The last lecture has been delivered. The last paper has been reviewed. The last grades have been submitted. It’s time to begin the process of letting go.
Letting go of my old life, old titles, old expectations, old aspirations. Letting go of my role as a professor, of my classrooms where I taught, of my office where I sat with generations of students, some weeping, some laughing, and some overwhelmed by their own process of letting go.
I’m retiring from my university and starting to embrace another life, a terrifying but exhilarating one: fulltime authorpreneur, a writer who creates and manages promotion of their own works.
Academia has been my home for decades now. I grew up on a campus, the daughter of a professor and public-school teacher, both of whom were entrenched in their own ways in university life.
For so long, I’ve been a college student, a graduate student. I watched Dad teach, receive awards, then retire. I watched mom finish her undergraduate degree, and I sat in an auditorium that glowed in golden light and warm browns as she walked across the stage to claim her diploma for a master’s in education. I too would walk across several stages, earning multiple degrees on my way to becoming a professor.
After all this time, I wonder if the academic mask has gotten glued to my face, to paraphrase Sue Monk Kidd. It’s time to retire that mask, though.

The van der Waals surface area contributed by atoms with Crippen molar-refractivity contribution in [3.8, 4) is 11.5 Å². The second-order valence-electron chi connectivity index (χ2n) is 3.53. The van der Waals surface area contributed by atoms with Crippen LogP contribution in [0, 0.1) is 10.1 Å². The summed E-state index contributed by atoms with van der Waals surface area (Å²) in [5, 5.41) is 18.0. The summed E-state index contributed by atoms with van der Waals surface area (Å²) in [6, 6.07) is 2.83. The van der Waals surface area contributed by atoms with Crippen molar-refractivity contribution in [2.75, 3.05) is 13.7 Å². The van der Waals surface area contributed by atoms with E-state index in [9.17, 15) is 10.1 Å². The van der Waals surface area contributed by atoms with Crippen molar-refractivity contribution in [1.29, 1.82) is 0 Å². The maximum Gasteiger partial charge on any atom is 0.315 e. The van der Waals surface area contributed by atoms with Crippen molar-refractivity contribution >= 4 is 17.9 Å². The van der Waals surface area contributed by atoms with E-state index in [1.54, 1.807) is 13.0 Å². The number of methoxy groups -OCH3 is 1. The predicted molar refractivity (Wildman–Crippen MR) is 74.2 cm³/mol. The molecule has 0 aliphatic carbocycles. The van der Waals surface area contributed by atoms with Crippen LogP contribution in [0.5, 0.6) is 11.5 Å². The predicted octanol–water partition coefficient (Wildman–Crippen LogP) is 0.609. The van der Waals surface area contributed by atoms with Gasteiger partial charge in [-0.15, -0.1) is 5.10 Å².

Transitions are difficult for most of us. Transformations are even more so. To transition is to connect one point to another. For example, I could’ve gone onto another academic position at another university or even moved into administration. To me, that would’ve involved transitioning.
Instead, I’m transforming from fulltime professor to fulltime writer, a mutation from one form of existence to another.
More than just changing my physical setting, I’ll change pretty much everything, especially my professional DNA. My rituals will change. My uniform will change. My flight patterns will even change: no longer will I migrate to campus before dawn or hurl myself through spring rain, winter snow, or summer heat to reach my classes or meetings on time.
Blessedly, I will also have no annual faculty reports. Neither will I have to “prove” to various administrators the worth of my works. My daily schedule will be one I set. My goals will be mine too: to establish, to attain. I’ll have new rituals and uniforms, and new communities and relationships too.
It’s going to be an interesting transformation, and I have no clue how it’s going to go. I just know that it’s time to lean into unknown spaces.
It’s time for another becoming.